Wasn’t there forever…

deep inside my heart

My first apartment was a 3rd floor split-level walkup in a haunted old Hollywood-Tudor frame house. It had been built in 1908, by the developer of a then exlusive neighborhood called Carrol Park.

It was a time when houses, if they were big enough, had names. The name of my house was Brown Gables and it reached about four stories above the two story neighborhood.

Our living room and kitchen were on the third floor but my bedroom was on a split level in between floors, with my roomie sleeping on an elevated loft above that — a full floor above the living room. The peaked roof rose another 15 feet or so above the loft. My bedroom was on the split level. It was part of a large gable, with three three light windows across the street side.

I used to eat breakfast on the rickety, swaying two flight wooden stair that led dizzyingly down from our kitchen’s back door, a story and a half straight on each flight. Our landlord was a neighboring church that was renting out the scheduled-to-be-torn-down old house, divided into five apartments during the tough times of the depression, to students from the local university.

Growing up in the postwar suburbs of Orange County, California, I found the old house the most exotic place I could imagine for a first apartment. I never saw the ghost but my roommate said he thought he did. A Sikh engineering student the next floor down had felt its presence and heard things. Another tennant, a young woman, had seen the ghost, a middle aged man, several times.

House legend had it that the ghost was the former aide and companion of a retired WWI general, supposedly killed in a lover’s quarrel by his longtime boss, who was subsequently sent away to an institution for the criminally insane, as those facilities were quaintly known back then.

As one might imagine, the wiring in the old house — apparently mostly unimproved since its building six decades before, a time when electricity was pretty much used for lights and maybe those new-fangled toasters that had just started being manufactured — was primitive.

There were no circuit-breaker panels at Brown Gables.

There was just a dingey — and singed –row of old-fashioned fuses with grease pencil labels over them, protected by a little slanted awning, tucked under the bottom leg of the back stairs.

I should hope it will horrify modern readers to think that college students — about half of them grad students — would do something as absurdly dangerous as substituting a slug for a fuse but that’s exactly what happened when no one had a fuse and papers needed to be written or Coltrane listened to.

The smudged and blackened area around some of the fuse sockets attested to that danger, yet standard practice when confronting an overheating slug was to simply turn off some appliances and try to go on about normal life. And, of course, try to remember to pick up a box of fuses on the way back from class in the morning.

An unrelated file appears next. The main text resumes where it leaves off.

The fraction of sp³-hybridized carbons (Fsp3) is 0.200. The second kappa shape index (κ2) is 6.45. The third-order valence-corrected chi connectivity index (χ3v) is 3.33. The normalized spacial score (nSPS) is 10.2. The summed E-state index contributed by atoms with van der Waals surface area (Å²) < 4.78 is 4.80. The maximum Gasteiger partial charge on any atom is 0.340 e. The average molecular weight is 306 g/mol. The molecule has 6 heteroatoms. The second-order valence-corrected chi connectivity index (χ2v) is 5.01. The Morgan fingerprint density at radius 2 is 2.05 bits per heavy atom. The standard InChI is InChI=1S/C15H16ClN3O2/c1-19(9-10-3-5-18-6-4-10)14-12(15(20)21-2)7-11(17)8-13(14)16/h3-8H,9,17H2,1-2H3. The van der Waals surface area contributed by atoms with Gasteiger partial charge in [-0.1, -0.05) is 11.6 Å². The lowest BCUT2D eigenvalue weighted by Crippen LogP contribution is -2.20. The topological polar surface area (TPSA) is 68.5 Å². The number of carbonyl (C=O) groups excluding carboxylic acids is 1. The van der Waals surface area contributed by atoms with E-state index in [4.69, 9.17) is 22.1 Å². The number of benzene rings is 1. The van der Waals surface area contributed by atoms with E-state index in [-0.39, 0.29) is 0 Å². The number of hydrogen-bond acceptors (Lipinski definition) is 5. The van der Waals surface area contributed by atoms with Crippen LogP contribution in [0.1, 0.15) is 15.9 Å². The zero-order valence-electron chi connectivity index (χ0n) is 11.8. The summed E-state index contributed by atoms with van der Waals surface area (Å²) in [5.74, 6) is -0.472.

Brown Gables never burned down, happily for those of us more than three stories above the ground and safety, but they eventually herded us out under court order (at least I got something like a month’s rent free, that was nice). We tried a lot of last ditch efforts, invoking the building’s historic status (that was most of town in those days, though… much of it sadly gone, now), even holding a tiny protest before a bewildered reporter from the local daily, whose seemed considerably more sympathetic to soulless institution tearing our home out from under us.

Actually, the church caretaker who served as our property manager, was a real nice old fellow, so it wasn’t as though we were directly mistreated. Of course, the church tore his house down to build an old folks home.

They put a parking lot where Brown Gables had been.

What, you were asking yourself back when you still cared, does any of this to do with today’s song, which, for crying out loud, isn’t even about fuses but rather about a circuit breaker, which is really just a slightly goofy metaphor, anyhow…

Nothin’ much.

AYoS Thursday, October 13, 2005
AYoS Saturday, March 11, 2006

Internet Archive page for this recording

Circuit Breaker

Honey there’s a circuit breaker
deep inside my heart
late last nite I felt the whole thing blow
I felt all my feelings stop

Isn’t it amazing, doll
how fast it all can change
the twitch of a tiny hand
and today is yesterday

The love l felt for you
was like a frozen photograph
where you watch the ghosts appear
baby, step into the past

Isn’t it amazing, doll…

Wasnt there forever
at least for a little while
wasnt there a time for us
too bad that’s out of style

Isn’t it amazing, doll
how fast it all can change
the twitch of a tiny hand
and today is yesterday


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